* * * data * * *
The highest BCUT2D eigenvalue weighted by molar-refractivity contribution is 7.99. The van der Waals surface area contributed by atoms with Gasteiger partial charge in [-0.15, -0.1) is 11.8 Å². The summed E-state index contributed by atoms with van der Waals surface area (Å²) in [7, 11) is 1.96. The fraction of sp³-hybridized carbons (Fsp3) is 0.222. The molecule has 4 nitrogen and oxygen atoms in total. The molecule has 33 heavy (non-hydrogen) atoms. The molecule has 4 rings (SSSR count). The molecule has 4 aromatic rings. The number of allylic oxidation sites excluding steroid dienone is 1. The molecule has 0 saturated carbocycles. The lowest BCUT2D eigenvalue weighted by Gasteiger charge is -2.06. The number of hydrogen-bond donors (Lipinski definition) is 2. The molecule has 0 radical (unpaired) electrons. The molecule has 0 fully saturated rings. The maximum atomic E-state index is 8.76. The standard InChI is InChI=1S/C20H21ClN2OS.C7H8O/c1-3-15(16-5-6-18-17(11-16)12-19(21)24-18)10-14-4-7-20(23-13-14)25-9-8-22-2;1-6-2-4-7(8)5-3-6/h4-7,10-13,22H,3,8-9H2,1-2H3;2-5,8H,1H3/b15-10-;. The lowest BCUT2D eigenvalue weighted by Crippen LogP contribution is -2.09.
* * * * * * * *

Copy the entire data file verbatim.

The highest BCUT2D eigenvalue weighted by molar-refractivity contribution is 7.99. The van der Waals surface area contributed by atoms with Gasteiger partial charge in [-0.15, -0.1) is 11.8 Å². The summed E-state index contributed by atoms with van der Waals surface area (Å²) in [7, 11) is 1.96. The fraction of sp³-hybridized carbons (Fsp3) is 0.222. The molecule has 4 nitrogen and oxygen atoms in total. The molecule has 33 heavy (non-hydrogen) atoms. The molecule has 4 rings (SSSR count). The molecule has 4 aromatic rings. The number of allylic oxidation sites excluding steroid dienone is 1. The molecule has 0 saturated carbocycles. The lowest BCUT2D eigenvalue weighted by Gasteiger charge is -2.06. The number of hydrogen-bond donors (Lipinski definition) is 2. The molecule has 0 radical (unpaired) electrons. The molecule has 0 fully saturated rings. The maximum atomic E-state index is 8.76. The standard InChI is InChI=1S/C20H21ClN2OS.C7H8O/c1-3-15(16-5-6-18-17(11-16)12-19(21)24-18)10-14-4-7-20(23-13-14)25-9-8-22-2;1-6-2-4-7(8)5-3-6/h4-7,10-13,22H,3,8-9H2,1-2H3;2-5,8H,1H3/b15-10-;. The lowest BCUT2D eigenvalue weighted by Crippen LogP contribution is -2.09.